I think when another Linux system is booted from grub’s boot menu the other’s system boot.img and core.img are not needed and therefore grub boots the other Linux system at an elevated stage where the differences in booting between UEFI and BIOS do not matter anymore.
In fact, if I click on the Windows 10 entry, that’s all the message is, after which the grub main menu returns after a while. I was inattentive because during the EOS offline installation, during a manual partitioning, I created a new FAT32 small partition for BIOS Grub in response to a warning window. Otherwise, the installer would probably have overwritten the UEFI grub created when installing Kubuntu on the other, original EFI partition.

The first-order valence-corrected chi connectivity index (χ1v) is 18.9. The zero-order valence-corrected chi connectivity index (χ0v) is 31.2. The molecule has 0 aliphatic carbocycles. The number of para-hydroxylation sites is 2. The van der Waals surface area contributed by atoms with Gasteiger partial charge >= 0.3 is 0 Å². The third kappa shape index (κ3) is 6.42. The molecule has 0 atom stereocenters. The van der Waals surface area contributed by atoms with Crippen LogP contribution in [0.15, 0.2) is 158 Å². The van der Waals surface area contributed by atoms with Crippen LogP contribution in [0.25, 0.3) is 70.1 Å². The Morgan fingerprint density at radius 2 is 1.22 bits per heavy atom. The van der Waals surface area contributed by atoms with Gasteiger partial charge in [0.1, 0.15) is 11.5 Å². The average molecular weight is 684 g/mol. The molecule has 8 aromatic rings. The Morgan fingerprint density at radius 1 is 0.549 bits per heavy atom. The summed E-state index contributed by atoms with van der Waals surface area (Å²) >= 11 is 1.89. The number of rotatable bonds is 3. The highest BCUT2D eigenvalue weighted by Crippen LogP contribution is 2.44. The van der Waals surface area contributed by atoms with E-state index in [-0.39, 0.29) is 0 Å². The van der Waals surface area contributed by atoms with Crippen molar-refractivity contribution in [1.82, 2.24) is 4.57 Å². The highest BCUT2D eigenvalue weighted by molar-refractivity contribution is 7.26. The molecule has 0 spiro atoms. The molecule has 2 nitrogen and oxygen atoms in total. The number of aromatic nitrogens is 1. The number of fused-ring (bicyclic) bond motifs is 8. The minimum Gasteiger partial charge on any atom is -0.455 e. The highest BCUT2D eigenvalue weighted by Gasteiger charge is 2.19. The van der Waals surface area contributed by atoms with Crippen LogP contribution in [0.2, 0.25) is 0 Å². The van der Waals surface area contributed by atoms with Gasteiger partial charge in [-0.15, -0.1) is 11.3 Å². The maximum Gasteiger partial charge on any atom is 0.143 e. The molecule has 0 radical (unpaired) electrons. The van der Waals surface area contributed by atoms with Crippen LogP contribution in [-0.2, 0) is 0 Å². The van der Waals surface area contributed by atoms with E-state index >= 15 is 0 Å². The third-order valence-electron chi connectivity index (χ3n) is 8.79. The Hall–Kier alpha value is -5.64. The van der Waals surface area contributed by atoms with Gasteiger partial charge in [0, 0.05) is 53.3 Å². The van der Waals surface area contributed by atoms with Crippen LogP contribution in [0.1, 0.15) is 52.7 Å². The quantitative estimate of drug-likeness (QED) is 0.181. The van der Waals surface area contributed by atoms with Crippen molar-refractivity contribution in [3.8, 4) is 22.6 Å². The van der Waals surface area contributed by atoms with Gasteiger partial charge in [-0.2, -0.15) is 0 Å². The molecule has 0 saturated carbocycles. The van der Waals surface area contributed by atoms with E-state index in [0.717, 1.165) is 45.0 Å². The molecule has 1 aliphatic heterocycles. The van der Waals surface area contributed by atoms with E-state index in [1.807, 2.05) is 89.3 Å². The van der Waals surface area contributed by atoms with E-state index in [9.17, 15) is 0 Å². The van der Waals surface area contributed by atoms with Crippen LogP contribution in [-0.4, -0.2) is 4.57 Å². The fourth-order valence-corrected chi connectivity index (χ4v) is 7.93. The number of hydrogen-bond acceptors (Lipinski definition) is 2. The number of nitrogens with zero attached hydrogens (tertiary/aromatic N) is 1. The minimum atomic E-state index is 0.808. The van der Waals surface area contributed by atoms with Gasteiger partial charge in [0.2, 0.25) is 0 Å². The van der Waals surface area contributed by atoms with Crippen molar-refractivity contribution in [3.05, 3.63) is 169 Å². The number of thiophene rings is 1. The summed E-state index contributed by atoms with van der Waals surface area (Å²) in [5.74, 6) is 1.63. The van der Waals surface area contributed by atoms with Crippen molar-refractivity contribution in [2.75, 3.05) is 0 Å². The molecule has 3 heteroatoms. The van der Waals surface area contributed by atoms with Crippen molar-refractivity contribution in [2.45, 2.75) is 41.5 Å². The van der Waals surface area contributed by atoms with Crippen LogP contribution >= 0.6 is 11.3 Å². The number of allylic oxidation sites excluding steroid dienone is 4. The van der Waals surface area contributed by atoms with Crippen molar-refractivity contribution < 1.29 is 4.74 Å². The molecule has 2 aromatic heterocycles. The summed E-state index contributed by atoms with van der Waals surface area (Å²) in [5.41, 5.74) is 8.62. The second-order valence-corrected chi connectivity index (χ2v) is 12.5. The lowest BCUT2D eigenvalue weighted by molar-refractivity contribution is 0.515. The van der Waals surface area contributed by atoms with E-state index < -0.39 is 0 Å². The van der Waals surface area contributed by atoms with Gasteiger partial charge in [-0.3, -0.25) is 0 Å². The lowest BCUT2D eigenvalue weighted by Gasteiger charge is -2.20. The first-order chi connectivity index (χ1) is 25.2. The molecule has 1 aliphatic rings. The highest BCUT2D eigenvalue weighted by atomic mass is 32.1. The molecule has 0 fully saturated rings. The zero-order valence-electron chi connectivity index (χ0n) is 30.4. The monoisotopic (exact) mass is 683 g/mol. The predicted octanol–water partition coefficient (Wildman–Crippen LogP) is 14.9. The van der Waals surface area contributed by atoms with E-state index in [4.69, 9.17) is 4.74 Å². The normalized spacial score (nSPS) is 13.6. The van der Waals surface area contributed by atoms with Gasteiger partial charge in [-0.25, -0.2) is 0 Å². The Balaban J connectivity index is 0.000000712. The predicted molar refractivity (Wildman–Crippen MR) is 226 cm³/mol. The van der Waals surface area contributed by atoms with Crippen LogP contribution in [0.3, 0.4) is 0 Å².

Actually, many different setups can co-exist on as UEFI partition. A directory is created to hold grub’s start file only, the actual grub info is kept on /boot for that particular system. You can only run in to trouble if UEFI is too small for how many you have installed. For instance I have 8 systems on one computer without crowding UEFI partition (500mb).
If you haven’t checked, it is possible that your BIOS/firmware supports something like Hybrid BIOS (or whatever name with your motherboard vendor, means support for both UEFI and legacy BIOS boot). Worth checking, it might help.
Fwiw, when you do an UEFI installation, the systems installed put their bootloaders in their own folders on ESP. In your case, EnOS would have just added a new folder with its bootloader alongside the other ones already on ESP.
The normal startup has been configured (using autodetect for example) for your system. The Fallback option skips autodetect, and leaves everything (including the kitchen sink) in the startup. It can help with tracking down problems with hardware, or misconfiguration for instance.